Also the summer of 1997, an informant was turned over to the CIA who claimed that the Nairobi branch of the Islamic charity Al Haramain Foundation was plotting to blow up the American embassy in Kenya. The threat was taken seriously enough for the CIA to send a counterterrorism team to Kenya for further investigation. The team found no evidence of a bomb plot, however they did not interview the nine detained Arab suspects. The agency concluded that the informant was not credible. The CIA stated that there was never any evidence linking Al Haramain to the embassy bombings, though there was evidence to connect the foundation to bin Laden.
In the fall of 1997, an Egyptian named Mustafa Mahmoud Said Ahmed walked into the Nairobi embassy and told CIA officers that he knew about a group that was planning to detonate a truck bomb inside the diplomats’ underground parking garage. The CIA stated that it received word from a foreign intelligence service that Ahmed was a fabricator of information and that his warning should be treated with skepticism. Ahmed was arrested in Tanzania after the bombing and was believed to be a key figure in the Dar-es-Salaam attack. In particular, investigative Accountability Review Board stated that the intelligence received regarding Ahmed’s warning of a vehicular bomb attack was carefully vetted and was discredited by early 1998.
 Aftermath and international response
The Diplomatic Security Service saw its budget and manpower dramatically increased after these bombings, and security at all U.S. embassies was strengthened and improved. This after more than several years of drastic cutbacks in personnel and money allotted to DS by the U.S. State Department.
 Operation Infinite Reach
The U.S. response was twofold: militarily and economically. To retaliate on an economic level, President Clinton signed Executive Order 13099 on August 20, 1998 that prohibited transactions with terrorists who threatened to disrupt the Middle East peace process. 13099 further alleged that bin Laden and the Islamic Army Organization were the perpetrators of the attacks on the embassies in Kenya and Tanzania. The executive order attempted to freeze assets owned by bin Laden and al Qaeda and stipulated that U.S. citizens and firms could not do business with them. President Clinton ordered Operation Infinite Reach, a series of cruise missile strikes on terrorist targets in Sudan and Afghanistan on August 20, 1998, announcing the planned strike in a primetime address on American television. The choice of targets, the secrecy of the Administration’s deliberation, and the decision to pursue a military response in general all incited criticism and complaint.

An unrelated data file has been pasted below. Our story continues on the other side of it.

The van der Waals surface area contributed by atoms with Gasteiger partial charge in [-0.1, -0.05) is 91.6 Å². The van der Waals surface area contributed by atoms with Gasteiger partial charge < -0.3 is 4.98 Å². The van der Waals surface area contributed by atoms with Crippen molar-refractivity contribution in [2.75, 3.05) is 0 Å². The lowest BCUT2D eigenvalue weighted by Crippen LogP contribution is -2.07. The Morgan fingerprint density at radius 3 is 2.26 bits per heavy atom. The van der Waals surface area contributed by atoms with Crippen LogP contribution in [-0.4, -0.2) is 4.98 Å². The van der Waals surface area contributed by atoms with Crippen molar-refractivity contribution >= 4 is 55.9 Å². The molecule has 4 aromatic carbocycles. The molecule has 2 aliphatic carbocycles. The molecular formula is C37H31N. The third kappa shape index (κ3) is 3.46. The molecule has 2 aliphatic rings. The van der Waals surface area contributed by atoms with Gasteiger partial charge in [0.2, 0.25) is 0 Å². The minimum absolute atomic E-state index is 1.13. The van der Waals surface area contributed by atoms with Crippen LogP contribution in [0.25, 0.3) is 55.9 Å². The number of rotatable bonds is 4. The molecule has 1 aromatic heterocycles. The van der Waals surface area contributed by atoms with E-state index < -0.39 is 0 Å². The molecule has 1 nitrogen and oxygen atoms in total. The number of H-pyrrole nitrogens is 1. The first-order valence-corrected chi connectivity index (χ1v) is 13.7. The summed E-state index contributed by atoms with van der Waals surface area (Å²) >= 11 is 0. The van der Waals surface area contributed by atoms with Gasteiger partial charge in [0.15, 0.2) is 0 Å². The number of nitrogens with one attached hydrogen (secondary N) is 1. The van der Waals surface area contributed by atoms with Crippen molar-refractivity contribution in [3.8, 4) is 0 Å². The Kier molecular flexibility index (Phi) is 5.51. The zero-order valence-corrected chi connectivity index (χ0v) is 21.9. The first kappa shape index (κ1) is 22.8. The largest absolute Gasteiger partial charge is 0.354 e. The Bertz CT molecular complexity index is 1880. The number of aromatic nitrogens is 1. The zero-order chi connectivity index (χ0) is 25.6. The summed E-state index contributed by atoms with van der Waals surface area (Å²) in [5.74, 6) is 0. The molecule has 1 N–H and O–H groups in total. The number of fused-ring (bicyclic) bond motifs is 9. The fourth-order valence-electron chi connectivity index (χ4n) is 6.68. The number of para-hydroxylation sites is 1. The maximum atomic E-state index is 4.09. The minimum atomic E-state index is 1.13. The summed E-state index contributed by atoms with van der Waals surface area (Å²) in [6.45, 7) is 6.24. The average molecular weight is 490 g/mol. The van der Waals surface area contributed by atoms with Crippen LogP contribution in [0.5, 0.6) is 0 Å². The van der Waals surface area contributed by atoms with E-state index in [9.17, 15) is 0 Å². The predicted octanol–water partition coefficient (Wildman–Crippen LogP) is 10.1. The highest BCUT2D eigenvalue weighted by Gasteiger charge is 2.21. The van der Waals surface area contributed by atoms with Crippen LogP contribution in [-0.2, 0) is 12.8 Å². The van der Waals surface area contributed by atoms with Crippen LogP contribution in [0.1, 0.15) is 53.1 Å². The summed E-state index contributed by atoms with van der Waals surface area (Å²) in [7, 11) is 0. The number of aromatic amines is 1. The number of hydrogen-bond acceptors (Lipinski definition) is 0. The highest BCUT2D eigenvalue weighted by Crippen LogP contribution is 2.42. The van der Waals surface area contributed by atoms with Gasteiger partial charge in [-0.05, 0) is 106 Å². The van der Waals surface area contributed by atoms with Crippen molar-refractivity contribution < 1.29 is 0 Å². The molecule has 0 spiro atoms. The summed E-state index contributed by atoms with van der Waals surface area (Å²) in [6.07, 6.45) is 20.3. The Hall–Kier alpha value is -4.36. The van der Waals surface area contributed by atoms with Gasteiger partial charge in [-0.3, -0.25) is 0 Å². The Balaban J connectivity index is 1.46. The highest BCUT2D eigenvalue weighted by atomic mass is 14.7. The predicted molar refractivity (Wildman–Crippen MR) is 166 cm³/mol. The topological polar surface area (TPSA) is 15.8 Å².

Within days of Operation Infinite Reach, Western engineers who had visited or been associated with the plant, as well as Sudanese officials, doctors, lawyers and plant employees insisted that Al Shifa was a working pharmaceutical plant and not a terrorist operational site. Days prior to the attack on the Al Shifa facility, an intelligence official claimed that there was no evidence of commercial products being sold out of the facility. The Clinton administration believed the plant to be suspicious because it was heavily guarded, it was not believed to be producing commercial products and medications, believed to be directly financed by bin Laden, and had ties to Iraq’s chemical weapons programs.
Evidence soon came to light that there was no connection between the plant and the Sudan Military Industrial Complex (SMIC). The United States also tried, unsuccessfully, to establish a direct link between the plant owner, Salah Idris, and the SMIC after the Al Shifa bombing. Since there was seemingly no connection between the SMIC and Al Shifa management, the alleged direct financial connection between bin Laden and the plant did not exist. U.S. intelligence reports also based their accusations on a soil sample taken from the plant grounds in December of 1997 and later tested in the United States. U.S. testing facilities claimed that this soil sample contained amounts of O-ethyl methylphosphonothioic acid, or EMPTA, a dual-use chemical that can be used to make VX nerve gas. Since the United States withdrew its embassy personnel and intelligence officers from Sudan in 1996, the CIA had to rely on questionable intelligence sources regarding the sample.